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Book Notes: Hawkes Harbor (S. E. Hinton)

I just finished an interesting book: Hawkes Harbor by S. E. Hinton.  I didn't learn until I was almost finished with it that the author also wrote The Outsiders, a classic among literature for adolescents, but I was not surprised.  I think novels for young people are among the best being written.  Their language tends to be direct, sensory and vivid, their concerns acutely existential.  You can't beat adolescence for intensity of feeling.  I don't know why books for young people tend to be so good when movies and music pitched to them tend to be so bad.

Without giving too much away, I can say that the book is about the struggle to become a whole person despite a life of appalling brutality and trauma.  Jamie  Sommers--a semi-literate orphan, a petty criminal, a crafty wretch--sails around the world with his friend and mentor--a charming Irishman but a real bastard--before winding up in a mental hospital in New England, where he teeters on the edge of complete mental disintegration.  There he acquires another, even more sinister, benefactor/father figure.  There are also two psychiatrists, one humane and ethical, the other manipulative and ambitious, who vie for control of his case.  His struggle to build an identity independent of these powerful influences is a lot like an adolescent coming of age story.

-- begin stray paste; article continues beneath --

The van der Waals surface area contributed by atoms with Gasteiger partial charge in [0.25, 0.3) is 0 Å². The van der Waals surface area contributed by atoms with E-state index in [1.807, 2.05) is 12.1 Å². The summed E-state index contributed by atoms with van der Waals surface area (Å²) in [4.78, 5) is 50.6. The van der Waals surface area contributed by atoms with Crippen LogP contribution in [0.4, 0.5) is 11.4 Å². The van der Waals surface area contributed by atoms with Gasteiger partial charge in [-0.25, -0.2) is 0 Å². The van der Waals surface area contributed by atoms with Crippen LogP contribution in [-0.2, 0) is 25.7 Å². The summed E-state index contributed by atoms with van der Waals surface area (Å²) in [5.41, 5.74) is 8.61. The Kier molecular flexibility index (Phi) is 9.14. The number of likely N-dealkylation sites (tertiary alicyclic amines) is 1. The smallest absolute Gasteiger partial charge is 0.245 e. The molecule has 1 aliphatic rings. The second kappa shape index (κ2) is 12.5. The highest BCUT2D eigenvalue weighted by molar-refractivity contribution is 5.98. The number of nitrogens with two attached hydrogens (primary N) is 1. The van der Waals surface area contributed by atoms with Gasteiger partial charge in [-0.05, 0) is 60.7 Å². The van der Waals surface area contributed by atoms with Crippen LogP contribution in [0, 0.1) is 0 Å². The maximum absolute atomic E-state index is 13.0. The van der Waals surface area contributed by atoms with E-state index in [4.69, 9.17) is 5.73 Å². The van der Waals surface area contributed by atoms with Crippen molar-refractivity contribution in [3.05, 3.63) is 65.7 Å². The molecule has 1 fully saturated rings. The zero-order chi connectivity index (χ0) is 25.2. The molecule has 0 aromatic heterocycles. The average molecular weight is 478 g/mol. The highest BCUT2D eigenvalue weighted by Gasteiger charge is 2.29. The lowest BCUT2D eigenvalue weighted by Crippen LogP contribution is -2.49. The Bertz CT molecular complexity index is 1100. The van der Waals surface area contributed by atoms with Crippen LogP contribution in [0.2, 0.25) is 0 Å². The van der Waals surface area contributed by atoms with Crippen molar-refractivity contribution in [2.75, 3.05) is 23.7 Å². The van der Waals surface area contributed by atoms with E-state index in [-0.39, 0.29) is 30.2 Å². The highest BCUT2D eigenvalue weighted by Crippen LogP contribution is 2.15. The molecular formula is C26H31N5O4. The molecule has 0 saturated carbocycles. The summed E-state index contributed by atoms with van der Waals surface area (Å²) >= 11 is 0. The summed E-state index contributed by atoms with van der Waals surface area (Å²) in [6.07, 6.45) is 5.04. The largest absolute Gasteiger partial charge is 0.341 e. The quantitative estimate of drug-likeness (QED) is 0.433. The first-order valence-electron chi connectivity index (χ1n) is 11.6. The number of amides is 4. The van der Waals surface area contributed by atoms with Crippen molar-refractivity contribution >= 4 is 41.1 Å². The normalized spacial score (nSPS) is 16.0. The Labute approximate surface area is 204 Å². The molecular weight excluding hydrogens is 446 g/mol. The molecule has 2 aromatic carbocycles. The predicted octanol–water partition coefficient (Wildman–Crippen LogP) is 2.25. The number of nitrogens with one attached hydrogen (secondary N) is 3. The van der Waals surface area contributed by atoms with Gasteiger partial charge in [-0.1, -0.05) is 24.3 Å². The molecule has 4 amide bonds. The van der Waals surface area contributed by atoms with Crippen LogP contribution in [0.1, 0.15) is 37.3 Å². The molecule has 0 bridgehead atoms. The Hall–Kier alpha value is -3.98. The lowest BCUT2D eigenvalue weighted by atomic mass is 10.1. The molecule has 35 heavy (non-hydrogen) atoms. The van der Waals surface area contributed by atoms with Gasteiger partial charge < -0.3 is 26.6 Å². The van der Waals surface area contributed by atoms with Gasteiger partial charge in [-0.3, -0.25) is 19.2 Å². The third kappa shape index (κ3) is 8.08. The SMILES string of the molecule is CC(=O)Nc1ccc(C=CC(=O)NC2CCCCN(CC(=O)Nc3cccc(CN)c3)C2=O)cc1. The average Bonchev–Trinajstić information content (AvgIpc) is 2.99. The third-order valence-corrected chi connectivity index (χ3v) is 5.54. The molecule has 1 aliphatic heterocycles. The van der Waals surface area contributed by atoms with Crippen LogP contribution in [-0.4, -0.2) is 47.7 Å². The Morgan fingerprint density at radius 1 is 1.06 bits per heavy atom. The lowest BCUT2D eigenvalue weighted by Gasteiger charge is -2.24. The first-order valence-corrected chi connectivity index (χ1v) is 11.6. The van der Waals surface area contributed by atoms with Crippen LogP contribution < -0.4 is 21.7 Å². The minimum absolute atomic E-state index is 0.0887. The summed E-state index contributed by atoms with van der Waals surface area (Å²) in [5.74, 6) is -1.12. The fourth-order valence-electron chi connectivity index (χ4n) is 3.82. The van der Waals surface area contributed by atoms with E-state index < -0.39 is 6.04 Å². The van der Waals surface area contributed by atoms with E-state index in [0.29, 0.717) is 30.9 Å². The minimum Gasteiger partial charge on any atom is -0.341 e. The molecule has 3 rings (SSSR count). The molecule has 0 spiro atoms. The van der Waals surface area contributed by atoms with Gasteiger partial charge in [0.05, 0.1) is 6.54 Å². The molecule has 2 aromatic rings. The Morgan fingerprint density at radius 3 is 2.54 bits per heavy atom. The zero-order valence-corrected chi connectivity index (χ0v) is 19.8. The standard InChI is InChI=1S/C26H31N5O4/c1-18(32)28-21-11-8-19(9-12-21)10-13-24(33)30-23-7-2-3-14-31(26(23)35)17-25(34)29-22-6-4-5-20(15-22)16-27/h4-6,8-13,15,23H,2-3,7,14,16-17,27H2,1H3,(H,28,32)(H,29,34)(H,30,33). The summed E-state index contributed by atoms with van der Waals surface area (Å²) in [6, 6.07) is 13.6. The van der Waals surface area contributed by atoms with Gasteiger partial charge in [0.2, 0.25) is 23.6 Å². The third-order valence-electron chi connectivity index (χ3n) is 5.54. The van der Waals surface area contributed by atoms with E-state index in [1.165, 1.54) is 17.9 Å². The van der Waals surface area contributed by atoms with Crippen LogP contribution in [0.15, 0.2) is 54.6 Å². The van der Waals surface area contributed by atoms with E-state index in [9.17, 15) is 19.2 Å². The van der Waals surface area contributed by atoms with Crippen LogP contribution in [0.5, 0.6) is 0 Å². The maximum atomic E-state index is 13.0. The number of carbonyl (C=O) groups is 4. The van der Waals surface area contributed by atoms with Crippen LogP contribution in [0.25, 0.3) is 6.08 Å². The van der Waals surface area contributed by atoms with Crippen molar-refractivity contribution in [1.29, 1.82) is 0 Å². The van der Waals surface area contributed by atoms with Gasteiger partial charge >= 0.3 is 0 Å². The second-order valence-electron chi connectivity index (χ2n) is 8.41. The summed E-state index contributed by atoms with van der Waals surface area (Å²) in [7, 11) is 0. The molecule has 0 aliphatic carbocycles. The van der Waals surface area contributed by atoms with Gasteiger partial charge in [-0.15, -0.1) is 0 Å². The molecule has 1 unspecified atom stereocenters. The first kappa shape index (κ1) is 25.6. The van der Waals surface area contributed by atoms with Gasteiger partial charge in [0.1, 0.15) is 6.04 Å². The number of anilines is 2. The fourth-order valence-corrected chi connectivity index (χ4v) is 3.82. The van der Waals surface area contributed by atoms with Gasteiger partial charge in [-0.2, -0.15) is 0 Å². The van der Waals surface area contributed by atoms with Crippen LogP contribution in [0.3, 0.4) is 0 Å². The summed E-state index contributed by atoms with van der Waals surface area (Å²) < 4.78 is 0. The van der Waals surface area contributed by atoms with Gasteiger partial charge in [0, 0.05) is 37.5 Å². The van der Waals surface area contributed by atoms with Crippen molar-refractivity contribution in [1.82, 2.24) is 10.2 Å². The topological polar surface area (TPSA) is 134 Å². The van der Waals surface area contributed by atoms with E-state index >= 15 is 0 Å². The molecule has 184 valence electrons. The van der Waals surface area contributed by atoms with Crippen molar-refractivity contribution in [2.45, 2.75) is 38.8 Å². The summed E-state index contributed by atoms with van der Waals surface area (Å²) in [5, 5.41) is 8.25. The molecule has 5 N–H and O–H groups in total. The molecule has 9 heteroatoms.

The book has gotten some bad reviews and I understand why.  You could call it sentimental and confused.  There's a supernatural element some people might have a hard time accepting.  But Jamie is an unforgettable character and that has to count for something.  I felt him clutching desperately at anything that could hold his world together.  It may not be the kind of book that stands up to critical analysis, but the emotional punch it packs is honest.  You can tell that writing it was a labor of love and obsession, that the author was handling a live wire, that her characters were telling her what to do.  It has a dream-like, hallucinatory intensity.

The reader on the Brilliance Audio production is excellent.  He can really do accents and his performance was as powerfully emotional as the text called for.  Some of the lesser characters seemed a little overly stylized to my ears, but the three main voices were distinct and pitch-perfect. I bet it was a joy to read, as Hinton has a great ear for vernacular speech.

I'm not sure who among my friends would like this book, but I found it very affecting.
 
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